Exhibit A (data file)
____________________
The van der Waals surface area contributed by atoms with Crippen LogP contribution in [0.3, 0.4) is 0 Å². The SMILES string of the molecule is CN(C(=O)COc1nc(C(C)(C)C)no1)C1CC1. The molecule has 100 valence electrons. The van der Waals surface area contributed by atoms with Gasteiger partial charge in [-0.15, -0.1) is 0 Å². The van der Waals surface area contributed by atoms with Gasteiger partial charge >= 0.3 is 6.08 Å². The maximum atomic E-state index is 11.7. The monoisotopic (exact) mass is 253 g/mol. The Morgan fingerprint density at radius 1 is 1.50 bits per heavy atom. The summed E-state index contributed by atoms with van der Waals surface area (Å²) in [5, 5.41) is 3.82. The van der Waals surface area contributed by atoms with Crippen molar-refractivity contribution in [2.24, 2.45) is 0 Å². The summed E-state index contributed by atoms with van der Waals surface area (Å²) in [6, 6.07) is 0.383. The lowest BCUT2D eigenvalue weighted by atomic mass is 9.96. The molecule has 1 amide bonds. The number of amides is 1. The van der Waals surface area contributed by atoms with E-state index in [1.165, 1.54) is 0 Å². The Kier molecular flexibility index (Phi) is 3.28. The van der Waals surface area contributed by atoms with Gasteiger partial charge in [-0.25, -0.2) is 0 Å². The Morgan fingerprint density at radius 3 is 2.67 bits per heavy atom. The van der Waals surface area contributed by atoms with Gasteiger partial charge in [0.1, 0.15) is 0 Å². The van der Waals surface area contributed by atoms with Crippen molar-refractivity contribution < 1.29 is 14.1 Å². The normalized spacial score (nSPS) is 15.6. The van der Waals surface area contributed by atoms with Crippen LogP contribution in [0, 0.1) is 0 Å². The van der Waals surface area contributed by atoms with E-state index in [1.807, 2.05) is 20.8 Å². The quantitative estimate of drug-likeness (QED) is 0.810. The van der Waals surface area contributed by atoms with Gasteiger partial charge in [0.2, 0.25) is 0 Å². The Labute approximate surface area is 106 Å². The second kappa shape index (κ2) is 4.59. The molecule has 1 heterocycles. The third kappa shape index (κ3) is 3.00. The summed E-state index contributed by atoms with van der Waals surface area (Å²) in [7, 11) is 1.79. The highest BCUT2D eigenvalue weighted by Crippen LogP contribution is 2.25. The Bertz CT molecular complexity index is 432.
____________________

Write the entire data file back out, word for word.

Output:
The van der Waals surface area contributed by atoms with Crippen LogP contribution in [0.3, 0.4) is 0 Å². The SMILES string of the molecule is CN(C(=O)COc1nc(C(C)(C)C)no1)C1CC1. The molecule has 100 valence electrons. The van der Waals surface area contributed by atoms with Gasteiger partial charge in [-0.15, -0.1) is 0 Å². The van der Waals surface area contributed by atoms with Gasteiger partial charge >= 0.3 is 6.08 Å². The maximum atomic E-state index is 11.7. The monoisotopic (exact) mass is 253 g/mol. The Morgan fingerprint density at radius 1 is 1.50 bits per heavy atom. The summed E-state index contributed by atoms with van der Waals surface area (Å²) in [5, 5.41) is 3.82. The van der Waals surface area contributed by atoms with Crippen molar-refractivity contribution in [2.24, 2.45) is 0 Å². The summed E-state index contributed by atoms with van der Waals surface area (Å²) in [6, 6.07) is 0.383. The lowest BCUT2D eigenvalue weighted by atomic mass is 9.96. The molecule has 1 amide bonds. The number of amides is 1. The van der Waals surface area contributed by atoms with E-state index in [1.165, 1.54) is 0 Å². The Kier molecular flexibility index (Phi) is 3.28. The van der Waals surface area contributed by atoms with Gasteiger partial charge in [-0.25, -0.2) is 0 Å². The Morgan fingerprint density at radius 3 is 2.67 bits per heavy atom. The van der Waals surface area contributed by atoms with Gasteiger partial charge in [0.1, 0.15) is 0 Å². The van der Waals surface area contributed by atoms with Crippen molar-refractivity contribution < 1.29 is 14.1 Å². The normalized spacial score (nSPS) is 15.6. The van der Waals surface area contributed by atoms with Crippen LogP contribution in [0, 0.1) is 0 Å². The van der Waals surface area contributed by atoms with E-state index in [1.807, 2.05) is 20.8 Å². The quantitative estimate of drug-likeness (QED) is 0.810. The van der Waals surface area contributed by atoms with Gasteiger partial charge in [0.2, 0.25) is 0 Å². The Labute approximate surface area is 106 Å². The second kappa shape index (κ2) is 4.59. The molecule has 1 heterocycles. The third kappa shape index (κ3) is 3.00. The summed E-state index contributed by atoms with van der Waals surface area (Å²) in [7, 11) is 1.79. The highest BCUT2D eigenvalue weighted by Crippen LogP contribution is 2.25. The Bertz CT molecular complexity index is 432.